A cease-fire means, in the view of Hamas, that the Palestinians will stop shooting Qassams and mortar shells, and the Israelis will stop the incursions into Gaza, the "targeted" assassinations, and the blockade.
Why doesn’t our government jump at this proposal?
Simple: in order to make such a deal, we must speak with Hamas, directly or indirectly. And this is precisely what the government refuses to do.
Why? Simple again: Sderot is only a pretext – much like the two captured soldiers were a pretext for something else altogether. The real purpose of the whole exercise is to overthrow the Hamas regime in Gaza and to prevent a Hamas takeover in the West Bank.
In simple and blunt words: the government sacrifices the fate of the Sderot population on the altar of a hopeless principle. It is more important for the government to boycott Hamas – because it is now the spearhead of Palestinian resistance – than to put an end to the suffering of Sderot. All the media cooperate with this pretense.
It has been said before that it is dangerous to write satire in our country – too often the satire becomes reality. Some readers may recall a satirical article I wrote months ago. In it I described the situation in Gaza as a scientific experiment designed to find out how far one can go, in starving a civilian population and turning their lives into hell, before they raise their hands in surrender.
This week, the satire has become official policy. Respected commentators declared explicitly that Ehud Barak and the army chiefs are working on the principle of "trial and error" and change their methods daily according to results. They stop the fuel to Gaza, observe how this works, and backtrack when the international reaction is too negative. They stop the delivery of medicines, see how it works, etc. The scientific aim justifies the means.
The man in charge of the experiment is Defense Minister Ehud Barak, a man of many ideas and few scruples, a man whose whole turn of mind is basically inhuman. He is now, perhaps, the most dangerous person in Israel, more dangerous than Ehud Olmert and Binyamin Netanyahu, dangerous to the very existence of Israel in the long run.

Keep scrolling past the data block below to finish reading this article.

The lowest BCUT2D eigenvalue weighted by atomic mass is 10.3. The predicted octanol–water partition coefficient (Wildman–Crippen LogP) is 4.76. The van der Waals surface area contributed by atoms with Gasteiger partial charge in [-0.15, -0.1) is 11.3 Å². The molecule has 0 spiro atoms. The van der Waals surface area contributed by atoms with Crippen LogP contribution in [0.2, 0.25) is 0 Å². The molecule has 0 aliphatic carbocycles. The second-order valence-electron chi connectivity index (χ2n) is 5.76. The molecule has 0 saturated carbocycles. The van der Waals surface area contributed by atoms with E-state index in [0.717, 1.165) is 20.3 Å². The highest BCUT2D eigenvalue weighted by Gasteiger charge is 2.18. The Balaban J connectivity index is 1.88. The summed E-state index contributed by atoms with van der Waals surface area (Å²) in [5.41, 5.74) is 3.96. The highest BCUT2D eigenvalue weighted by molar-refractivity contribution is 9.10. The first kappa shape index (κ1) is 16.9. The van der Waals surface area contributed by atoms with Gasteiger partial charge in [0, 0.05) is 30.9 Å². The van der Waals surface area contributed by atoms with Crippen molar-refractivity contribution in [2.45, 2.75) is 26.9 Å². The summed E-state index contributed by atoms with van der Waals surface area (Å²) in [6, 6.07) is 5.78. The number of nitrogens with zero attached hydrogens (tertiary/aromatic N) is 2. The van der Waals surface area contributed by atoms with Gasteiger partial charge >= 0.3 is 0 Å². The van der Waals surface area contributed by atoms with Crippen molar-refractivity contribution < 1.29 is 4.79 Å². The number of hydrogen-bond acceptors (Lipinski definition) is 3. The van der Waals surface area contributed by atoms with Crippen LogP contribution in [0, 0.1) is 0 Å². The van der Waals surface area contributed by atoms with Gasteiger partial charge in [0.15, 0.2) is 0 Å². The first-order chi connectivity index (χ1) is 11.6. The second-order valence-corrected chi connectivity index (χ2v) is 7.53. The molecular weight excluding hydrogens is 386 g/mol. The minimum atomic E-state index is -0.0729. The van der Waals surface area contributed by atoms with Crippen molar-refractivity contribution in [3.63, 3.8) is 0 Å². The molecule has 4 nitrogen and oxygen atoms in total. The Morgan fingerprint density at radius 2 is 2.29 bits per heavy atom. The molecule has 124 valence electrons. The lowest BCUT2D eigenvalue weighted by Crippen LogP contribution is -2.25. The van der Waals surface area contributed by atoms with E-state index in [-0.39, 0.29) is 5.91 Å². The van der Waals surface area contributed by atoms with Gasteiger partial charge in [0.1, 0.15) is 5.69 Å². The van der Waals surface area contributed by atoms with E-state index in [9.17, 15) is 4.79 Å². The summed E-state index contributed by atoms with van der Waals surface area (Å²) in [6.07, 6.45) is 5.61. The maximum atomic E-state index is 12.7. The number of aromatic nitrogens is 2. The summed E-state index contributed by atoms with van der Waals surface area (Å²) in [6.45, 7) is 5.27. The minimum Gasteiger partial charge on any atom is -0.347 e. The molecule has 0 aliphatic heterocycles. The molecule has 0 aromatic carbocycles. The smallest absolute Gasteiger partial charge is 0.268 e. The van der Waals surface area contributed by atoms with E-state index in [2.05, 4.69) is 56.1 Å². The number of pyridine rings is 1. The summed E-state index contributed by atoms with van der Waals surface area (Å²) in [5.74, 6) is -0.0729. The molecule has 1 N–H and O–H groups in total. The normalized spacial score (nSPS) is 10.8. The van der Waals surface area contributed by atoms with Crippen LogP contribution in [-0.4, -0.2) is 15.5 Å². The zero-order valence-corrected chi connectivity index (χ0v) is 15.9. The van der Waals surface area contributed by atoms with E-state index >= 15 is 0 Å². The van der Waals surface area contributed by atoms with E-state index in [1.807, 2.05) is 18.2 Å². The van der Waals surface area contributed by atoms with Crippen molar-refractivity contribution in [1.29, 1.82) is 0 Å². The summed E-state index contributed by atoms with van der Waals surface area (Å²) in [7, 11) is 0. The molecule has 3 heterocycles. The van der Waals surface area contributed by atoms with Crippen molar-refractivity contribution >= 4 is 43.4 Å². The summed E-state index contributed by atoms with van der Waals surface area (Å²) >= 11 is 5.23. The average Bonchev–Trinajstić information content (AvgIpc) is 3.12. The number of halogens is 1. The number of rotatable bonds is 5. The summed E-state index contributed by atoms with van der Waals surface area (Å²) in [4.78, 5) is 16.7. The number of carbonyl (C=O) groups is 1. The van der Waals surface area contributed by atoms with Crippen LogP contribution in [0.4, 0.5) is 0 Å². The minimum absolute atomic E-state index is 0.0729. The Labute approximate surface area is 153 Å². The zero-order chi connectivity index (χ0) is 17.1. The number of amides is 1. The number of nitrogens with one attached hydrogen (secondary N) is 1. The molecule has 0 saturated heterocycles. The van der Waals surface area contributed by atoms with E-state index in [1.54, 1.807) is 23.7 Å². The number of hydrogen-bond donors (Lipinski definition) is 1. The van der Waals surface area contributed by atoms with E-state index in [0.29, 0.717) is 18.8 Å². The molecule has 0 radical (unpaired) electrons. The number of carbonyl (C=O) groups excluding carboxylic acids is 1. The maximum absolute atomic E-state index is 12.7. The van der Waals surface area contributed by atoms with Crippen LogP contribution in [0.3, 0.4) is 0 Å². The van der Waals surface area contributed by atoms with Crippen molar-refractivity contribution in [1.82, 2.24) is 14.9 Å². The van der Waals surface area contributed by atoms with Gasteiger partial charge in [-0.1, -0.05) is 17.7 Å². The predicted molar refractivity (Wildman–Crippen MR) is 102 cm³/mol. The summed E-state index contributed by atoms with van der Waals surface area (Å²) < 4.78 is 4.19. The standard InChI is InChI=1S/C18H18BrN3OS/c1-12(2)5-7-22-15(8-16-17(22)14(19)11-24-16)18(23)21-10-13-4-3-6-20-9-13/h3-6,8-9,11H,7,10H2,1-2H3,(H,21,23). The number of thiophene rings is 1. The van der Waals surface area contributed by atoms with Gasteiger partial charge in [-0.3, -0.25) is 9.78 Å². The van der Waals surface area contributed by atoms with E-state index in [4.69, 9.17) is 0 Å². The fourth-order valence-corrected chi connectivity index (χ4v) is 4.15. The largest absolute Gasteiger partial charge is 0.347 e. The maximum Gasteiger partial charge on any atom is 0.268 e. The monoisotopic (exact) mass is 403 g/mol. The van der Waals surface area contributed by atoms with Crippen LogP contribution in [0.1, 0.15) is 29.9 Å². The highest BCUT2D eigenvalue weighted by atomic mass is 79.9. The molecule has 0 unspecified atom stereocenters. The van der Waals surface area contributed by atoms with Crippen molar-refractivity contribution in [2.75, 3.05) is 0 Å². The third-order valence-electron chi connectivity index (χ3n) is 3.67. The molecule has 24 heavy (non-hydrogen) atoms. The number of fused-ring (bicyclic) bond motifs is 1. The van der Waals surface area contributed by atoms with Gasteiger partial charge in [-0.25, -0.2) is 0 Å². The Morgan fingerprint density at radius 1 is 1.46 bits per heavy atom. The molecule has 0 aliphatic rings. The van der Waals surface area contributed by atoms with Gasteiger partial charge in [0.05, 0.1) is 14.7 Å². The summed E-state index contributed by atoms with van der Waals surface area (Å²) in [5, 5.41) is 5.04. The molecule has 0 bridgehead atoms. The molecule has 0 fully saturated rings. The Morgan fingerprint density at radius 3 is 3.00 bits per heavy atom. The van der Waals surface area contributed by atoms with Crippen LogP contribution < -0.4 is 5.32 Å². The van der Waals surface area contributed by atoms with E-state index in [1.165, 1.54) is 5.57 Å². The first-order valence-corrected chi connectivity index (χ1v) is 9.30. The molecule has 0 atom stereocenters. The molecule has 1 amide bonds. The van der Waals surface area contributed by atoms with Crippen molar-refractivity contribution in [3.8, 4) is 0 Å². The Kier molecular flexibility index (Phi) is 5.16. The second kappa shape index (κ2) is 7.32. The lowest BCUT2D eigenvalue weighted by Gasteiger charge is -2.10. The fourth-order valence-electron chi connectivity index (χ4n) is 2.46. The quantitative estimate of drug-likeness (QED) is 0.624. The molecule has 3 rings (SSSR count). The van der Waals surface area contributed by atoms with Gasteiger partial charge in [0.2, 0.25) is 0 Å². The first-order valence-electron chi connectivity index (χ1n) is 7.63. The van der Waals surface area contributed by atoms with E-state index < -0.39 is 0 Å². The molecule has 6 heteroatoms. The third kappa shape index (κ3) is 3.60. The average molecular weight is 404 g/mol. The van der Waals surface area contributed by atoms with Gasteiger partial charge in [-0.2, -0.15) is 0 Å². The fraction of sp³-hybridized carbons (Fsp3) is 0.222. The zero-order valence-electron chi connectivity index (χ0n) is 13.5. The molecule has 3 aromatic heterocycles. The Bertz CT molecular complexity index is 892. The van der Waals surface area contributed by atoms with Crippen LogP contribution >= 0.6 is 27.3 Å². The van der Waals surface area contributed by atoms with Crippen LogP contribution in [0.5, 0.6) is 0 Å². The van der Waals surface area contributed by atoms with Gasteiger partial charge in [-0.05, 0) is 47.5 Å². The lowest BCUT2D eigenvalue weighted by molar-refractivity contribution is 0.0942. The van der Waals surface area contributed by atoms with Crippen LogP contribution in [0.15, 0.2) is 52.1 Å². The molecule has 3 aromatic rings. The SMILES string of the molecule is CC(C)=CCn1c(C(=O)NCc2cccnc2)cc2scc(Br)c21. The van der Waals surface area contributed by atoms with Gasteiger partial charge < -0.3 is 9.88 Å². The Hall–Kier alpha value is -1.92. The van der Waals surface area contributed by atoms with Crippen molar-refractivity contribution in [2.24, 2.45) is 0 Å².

The man in charge of execution is the chief of staff. This week we had the chance of hearing speeches by two of his predecessors, generals Moshe Ya’alon and Shaul Mofaz, in a forum with inflated intellectual pretensions. Both were discovered to have views that place them somewhere between the extreme Right and the ultra-Right. Both have a frighteningly primitive mind. There is no need to waste a word about the moral and intellectual qualities of their immediate successor, Dan Halutz. If these are the voices of the three last chiefs of staff, what about the incumbent, who cannot speak out as openly as they? Has this apple fallen further from the tree?
Until three days ago, the generals could entertain the opinion that the experiment was succeeding. The misery in the Gaza Strip had reached its climax. Hundreds of thousands were threatened by actual hunger. The chief of UNRWA warned of an impending human catastrophe. Only the rich could still drive a car, heat their homes, and eat their fill. The world stood by and wagged its collective tongue. The leaders of the Arab states voiced empty phrases of sympathy without raising a finger.
Barak, who has mathematical abilities, could calculate when the population would finally collapse.
And then something happened that none of them foresaw, in spite of the fact that it was the most foreseeable event on earth.
When one puts a million and a half people in a pressure cooker and keeps turning up the heat, it will explode. That is what happened at the Gaza-Egypt border.
At first there was a small explosion. A crowd stormed the gate, Egyptian policemen opened live fire, dozens were wounded. That was a warning.
The next day came the big attack. Palestinian fighters blew up the wall in many places. Hundreds of thousands broke out into Egyptian territory and took a deep breath. The blockade was broken.
Even before that, Mubarak was in an impossible situation. Hundreds of millions of Arabs, and a billion Muslims, saw how the Israeli army had closed the Gaza strip off on three sides: the North, the East, and the sea. The fourth side of the blockade was provided by the Egyptian army.
The Egyptian president, who claims the leadership of the entire Arab world, was seen as a collaborator with an inhuman operation conducted by a cruel enemy in order to gain the favor (and the money) of the Americans. His internal enemies, the Muslim Brotherhood, exploited the situation to debase him in the eyes of his own people.
It is doubtful if Mubarak could have persisted in this position. But the Palestinian masses relieved him of the need to make a decision. They decided for him. They broke out like a tsunami wave. Now he has to decide whether to succumb to the Israeli demand to re-impose the blockade on his Arab brothers.
And what about Barak’s experiment? What’s the next step? The options are few:
The brutal blockade was a war crime. And worse: it was a stupid blunder.